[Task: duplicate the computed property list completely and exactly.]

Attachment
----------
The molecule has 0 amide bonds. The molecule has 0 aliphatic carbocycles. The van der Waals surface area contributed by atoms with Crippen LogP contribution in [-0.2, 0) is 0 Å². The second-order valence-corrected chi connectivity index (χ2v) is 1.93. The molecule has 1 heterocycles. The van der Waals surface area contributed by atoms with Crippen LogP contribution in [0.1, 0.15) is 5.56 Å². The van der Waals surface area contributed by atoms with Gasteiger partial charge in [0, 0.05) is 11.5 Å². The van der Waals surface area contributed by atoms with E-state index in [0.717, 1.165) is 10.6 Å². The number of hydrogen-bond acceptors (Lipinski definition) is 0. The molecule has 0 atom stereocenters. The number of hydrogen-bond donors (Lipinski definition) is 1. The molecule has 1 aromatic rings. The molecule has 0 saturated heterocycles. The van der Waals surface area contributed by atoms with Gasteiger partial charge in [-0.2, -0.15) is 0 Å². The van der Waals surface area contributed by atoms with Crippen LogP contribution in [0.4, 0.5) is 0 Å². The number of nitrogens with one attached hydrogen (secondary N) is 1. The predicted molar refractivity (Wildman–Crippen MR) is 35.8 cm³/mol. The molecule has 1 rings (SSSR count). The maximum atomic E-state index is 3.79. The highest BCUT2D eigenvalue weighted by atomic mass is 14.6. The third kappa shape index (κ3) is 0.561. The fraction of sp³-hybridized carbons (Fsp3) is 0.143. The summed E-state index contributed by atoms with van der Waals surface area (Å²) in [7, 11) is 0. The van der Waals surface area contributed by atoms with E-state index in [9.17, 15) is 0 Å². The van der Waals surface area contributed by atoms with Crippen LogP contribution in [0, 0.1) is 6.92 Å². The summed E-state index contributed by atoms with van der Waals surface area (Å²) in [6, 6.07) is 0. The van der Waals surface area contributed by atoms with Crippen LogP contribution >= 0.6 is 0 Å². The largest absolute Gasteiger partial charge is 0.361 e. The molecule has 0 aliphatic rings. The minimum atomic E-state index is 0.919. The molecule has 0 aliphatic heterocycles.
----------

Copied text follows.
The molecule has 0 amide bonds. The molecule has 0 aliphatic carbocycles. The van der Waals surface area contributed by atoms with Crippen LogP contribution in [-0.2, 0) is 0 Å². The second-order valence-corrected chi connectivity index (χ2v) is 1.93. The molecule has 1 heterocycles. The van der Waals surface area contributed by atoms with Crippen LogP contribution in [0.1, 0.15) is 5.56 Å². The van der Waals surface area contributed by atoms with Gasteiger partial charge in [0, 0.05) is 11.5 Å². The van der Waals surface area contributed by atoms with E-state index in [0.717, 1.165) is 10.6 Å². The number of hydrogen-bond acceptors (Lipinski definition) is 0. The molecule has 0 atom stereocenters. The number of hydrogen-bond donors (Lipinski definition) is 1. The molecule has 1 aromatic rings. The molecule has 0 saturated heterocycles. The van der Waals surface area contributed by atoms with Gasteiger partial charge in [-0.2, -0.15) is 0 Å². The van der Waals surface area contributed by atoms with Crippen LogP contribution in [0.4, 0.5) is 0 Å². The number of nitrogens with one attached hydrogen (secondary N) is 1. The predicted molar refractivity (Wildman–Crippen MR) is 35.8 cm³/mol. The molecule has 1 rings (SSSR count). The maximum atomic E-state index is 3.79. The highest BCUT2D eigenvalue weighted by atomic mass is 14.6. The third kappa shape index (κ3) is 0.561. The fraction of sp³-hybridized carbons (Fsp3) is 0.143. The summed E-state index contributed by atoms with van der Waals surface area (Å²) in [7, 11) is 0. The van der Waals surface area contributed by atoms with E-state index in [9.17, 15) is 0 Å². The van der Waals surface area contributed by atoms with Crippen LogP contribution in [0, 0.1) is 6.92 Å². The summed E-state index contributed by atoms with van der Waals surface area (Å²) in [6, 6.07) is 0. The van der Waals surface area contributed by atoms with Crippen LogP contribution >= 0.6 is 0 Å². The largest absolute Gasteiger partial charge is 0.361 e. The molecule has 0 aliphatic rings. The minimum atomic E-state index is 0.919. The molecule has 0 aliphatic heterocycles.